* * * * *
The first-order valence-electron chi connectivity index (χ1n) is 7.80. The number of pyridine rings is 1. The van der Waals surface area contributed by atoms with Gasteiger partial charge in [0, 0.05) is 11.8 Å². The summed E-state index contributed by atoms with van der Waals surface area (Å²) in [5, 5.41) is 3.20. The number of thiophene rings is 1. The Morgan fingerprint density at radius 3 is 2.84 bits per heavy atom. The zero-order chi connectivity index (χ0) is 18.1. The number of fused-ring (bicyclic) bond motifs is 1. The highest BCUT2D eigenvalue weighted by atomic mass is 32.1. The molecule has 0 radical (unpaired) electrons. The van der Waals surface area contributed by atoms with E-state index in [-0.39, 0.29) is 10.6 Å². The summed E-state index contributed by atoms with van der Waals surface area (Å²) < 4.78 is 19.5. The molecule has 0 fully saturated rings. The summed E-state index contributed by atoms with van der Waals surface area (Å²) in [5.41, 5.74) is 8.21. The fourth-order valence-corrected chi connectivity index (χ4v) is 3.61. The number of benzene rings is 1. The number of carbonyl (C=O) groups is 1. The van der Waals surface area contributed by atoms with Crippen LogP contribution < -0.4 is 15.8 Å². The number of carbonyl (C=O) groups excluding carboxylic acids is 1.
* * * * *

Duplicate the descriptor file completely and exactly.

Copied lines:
The first-order valence-electron chi connectivity index (χ1n) is 7.80. The number of pyridine rings is 1. The van der Waals surface area contributed by atoms with Gasteiger partial charge in [0, 0.05) is 11.8 Å². The summed E-state index contributed by atoms with van der Waals surface area (Å²) in [5, 5.41) is 3.20. The number of thiophene rings is 1. The Morgan fingerprint density at radius 3 is 2.84 bits per heavy atom. The zero-order chi connectivity index (χ0) is 18.1. The number of fused-ring (bicyclic) bond motifs is 1. The highest BCUT2D eigenvalue weighted by atomic mass is 32.1. The molecule has 0 radical (unpaired) electrons. The van der Waals surface area contributed by atoms with E-state index in [-0.39, 0.29) is 10.6 Å². The summed E-state index contributed by atoms with van der Waals surface area (Å²) < 4.78 is 19.5. The molecule has 0 fully saturated rings. The summed E-state index contributed by atoms with van der Waals surface area (Å²) in [5.41, 5.74) is 8.21. The fourth-order valence-corrected chi connectivity index (χ4v) is 3.61. The number of benzene rings is 1. The number of carbonyl (C=O) groups is 1. The van der Waals surface area contributed by atoms with Crippen LogP contribution < -0.4 is 15.8 Å². The number of carbonyl (C=O) groups excluding carboxylic acids is 1.